Evolving Perspectives for LatAm Legal Cannabis Exports

By Esteban Rossi I., Ph.D., Analyst, New Frontier Data 

As the legal cannabis industry matures, Latin American producers are paying increasing attention to emerging business opportunities in European markets. Undoubtedly, Western Europe constitutes the ideal market for lower-cost, South American flower and oil producers. Yet, it remains unclear how policymakers in Germany, Italy, France, and neighboring countries will regulate the nascent industry. Through analysis of regional regulatory advances and commercial milestones, New Frontier Data outlines three key potential scenarios for policy change along with their implications of Latin American firms.

Initial Advances

Across Europe, both policymakers and the public continue to implement reforms. In recent months, progress was seen in each Switzerland (via an adult-use pilot program), Denmark (municipal referendum) and France (medical pilot program). Italians attempted a national referendum, but the initiative was derailed by its constitutional court at the last minute. The initiatives illustrate changing perspectives among local political leaders, along with changing preferences and attitudes among voters. Moreover, impressive sales and tax revenues from the most mature markets in the United States (e.g., CO, CA, and WA) demonstrate opportunities for European jurisdictions. Colorado, for example, with a population of roughly 5.7 million, reported 2021 sales of $2.2 billion USD. Meanwhile, the 2020 U.S. legal market surpassed $22 billion USD.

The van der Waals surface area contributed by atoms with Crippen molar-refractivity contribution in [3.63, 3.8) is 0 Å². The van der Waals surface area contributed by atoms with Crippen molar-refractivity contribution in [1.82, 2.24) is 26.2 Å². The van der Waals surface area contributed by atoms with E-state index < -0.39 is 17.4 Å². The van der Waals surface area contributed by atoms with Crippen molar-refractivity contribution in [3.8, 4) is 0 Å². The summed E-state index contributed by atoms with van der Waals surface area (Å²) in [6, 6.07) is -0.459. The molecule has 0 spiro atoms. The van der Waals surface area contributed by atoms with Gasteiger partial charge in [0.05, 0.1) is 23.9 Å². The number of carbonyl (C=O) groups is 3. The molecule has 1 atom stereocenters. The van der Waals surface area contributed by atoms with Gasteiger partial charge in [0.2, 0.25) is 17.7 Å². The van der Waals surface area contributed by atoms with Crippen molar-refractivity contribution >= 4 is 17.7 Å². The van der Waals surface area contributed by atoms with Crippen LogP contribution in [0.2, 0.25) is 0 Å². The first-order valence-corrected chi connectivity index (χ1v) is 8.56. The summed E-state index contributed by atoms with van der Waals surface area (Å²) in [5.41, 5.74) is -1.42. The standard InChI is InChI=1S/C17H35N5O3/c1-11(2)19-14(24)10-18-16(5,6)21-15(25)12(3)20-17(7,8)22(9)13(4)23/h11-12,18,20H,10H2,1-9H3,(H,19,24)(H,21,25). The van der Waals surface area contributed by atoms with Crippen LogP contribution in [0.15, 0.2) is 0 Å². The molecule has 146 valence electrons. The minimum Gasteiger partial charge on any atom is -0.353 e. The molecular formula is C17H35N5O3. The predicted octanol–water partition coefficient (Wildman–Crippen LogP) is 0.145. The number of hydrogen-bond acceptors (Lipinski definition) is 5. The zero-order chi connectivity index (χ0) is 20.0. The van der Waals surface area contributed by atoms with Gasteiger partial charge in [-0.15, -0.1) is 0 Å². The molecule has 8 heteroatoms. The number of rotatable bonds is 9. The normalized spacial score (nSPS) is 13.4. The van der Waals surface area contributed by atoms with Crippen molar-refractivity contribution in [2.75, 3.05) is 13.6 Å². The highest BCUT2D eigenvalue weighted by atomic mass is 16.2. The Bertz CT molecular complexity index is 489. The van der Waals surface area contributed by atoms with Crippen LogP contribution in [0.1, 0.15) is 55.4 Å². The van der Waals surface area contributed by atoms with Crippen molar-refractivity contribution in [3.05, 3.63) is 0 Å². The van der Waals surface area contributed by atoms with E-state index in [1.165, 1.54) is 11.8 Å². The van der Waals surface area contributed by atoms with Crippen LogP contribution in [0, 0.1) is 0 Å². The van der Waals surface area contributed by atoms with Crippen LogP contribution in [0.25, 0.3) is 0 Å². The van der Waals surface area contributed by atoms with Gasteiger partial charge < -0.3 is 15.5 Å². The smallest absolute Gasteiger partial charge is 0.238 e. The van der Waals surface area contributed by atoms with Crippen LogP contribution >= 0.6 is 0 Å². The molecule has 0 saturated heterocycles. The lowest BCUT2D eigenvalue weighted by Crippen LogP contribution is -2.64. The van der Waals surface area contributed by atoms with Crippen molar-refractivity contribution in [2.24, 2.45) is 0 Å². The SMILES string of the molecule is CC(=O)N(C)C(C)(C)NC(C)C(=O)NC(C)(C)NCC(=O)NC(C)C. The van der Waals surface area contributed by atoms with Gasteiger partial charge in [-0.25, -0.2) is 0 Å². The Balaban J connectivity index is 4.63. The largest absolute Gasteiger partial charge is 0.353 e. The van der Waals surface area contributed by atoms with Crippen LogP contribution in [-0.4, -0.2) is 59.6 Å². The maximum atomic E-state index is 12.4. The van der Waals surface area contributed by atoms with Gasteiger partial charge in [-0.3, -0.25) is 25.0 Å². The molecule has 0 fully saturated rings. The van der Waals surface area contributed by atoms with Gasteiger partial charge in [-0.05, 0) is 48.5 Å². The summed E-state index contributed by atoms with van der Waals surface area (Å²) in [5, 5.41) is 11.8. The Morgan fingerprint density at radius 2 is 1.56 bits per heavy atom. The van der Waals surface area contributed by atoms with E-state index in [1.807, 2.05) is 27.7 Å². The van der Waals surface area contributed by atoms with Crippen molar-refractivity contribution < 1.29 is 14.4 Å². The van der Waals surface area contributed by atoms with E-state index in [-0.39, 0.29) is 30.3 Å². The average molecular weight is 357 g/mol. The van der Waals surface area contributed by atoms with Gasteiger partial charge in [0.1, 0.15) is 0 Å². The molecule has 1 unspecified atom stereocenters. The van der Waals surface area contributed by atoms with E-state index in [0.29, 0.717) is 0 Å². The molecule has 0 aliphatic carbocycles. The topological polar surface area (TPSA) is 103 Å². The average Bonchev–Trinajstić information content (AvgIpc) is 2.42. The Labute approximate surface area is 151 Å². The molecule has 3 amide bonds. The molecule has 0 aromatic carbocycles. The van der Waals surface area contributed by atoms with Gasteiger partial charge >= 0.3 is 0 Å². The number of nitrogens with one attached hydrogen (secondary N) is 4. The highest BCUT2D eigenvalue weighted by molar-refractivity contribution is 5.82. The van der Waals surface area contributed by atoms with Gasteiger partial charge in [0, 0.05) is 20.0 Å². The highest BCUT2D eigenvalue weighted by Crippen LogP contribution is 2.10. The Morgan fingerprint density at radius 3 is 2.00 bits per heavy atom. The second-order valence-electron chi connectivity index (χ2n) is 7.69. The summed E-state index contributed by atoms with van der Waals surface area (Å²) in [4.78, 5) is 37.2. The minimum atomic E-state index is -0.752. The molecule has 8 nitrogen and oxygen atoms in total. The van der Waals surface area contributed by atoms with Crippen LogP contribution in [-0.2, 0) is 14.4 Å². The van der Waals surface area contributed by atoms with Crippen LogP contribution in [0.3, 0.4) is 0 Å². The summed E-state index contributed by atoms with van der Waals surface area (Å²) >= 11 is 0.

Thus, policymakers on either side of the Atlantic cannot ignore the magnitude of consumer markets and their growing popularity. In jurisdictions worldwide, users from different age groups are turning towards (grey) consumer markets (whether physical or online) to acquire cannabis flower, edibles, and tinctures from undetermined sources. As online resources and social media become increasingly connected internationally, quality information is increasingly accessible to consumers, heightening the need to educate and capture young consumers by drawing them to legally regulated markets.

For more comprehensive and specific data and analysis, visit New Frontier Data’s online business intelligence portal Equio® to gain additional insights available within the Global Market Dashboard. If interested in a Spanish version, “El Informe Global de Cannabis: Panorama en America Latina” is available to paid subscribers to Equio®.

Scenarios for Policy Changes

How will Latin American producers step up to capture niches in European markets? Based on current trends and emerging European legislation, New Frontier Data identified potential opportunities for Latin American companies.

The analysis contains three basic scenarios to facilitate discussion and guide future research: a) business as usual; b) protectionism; and c) breakthroughs. The first resembles current dynamics in Colombia, and (to some extent) Uruguay, where large corporations with close affinity with governments — armed with quality certifications (e.g., EU-GMP) and strong lobbying — will grow to dominate the market.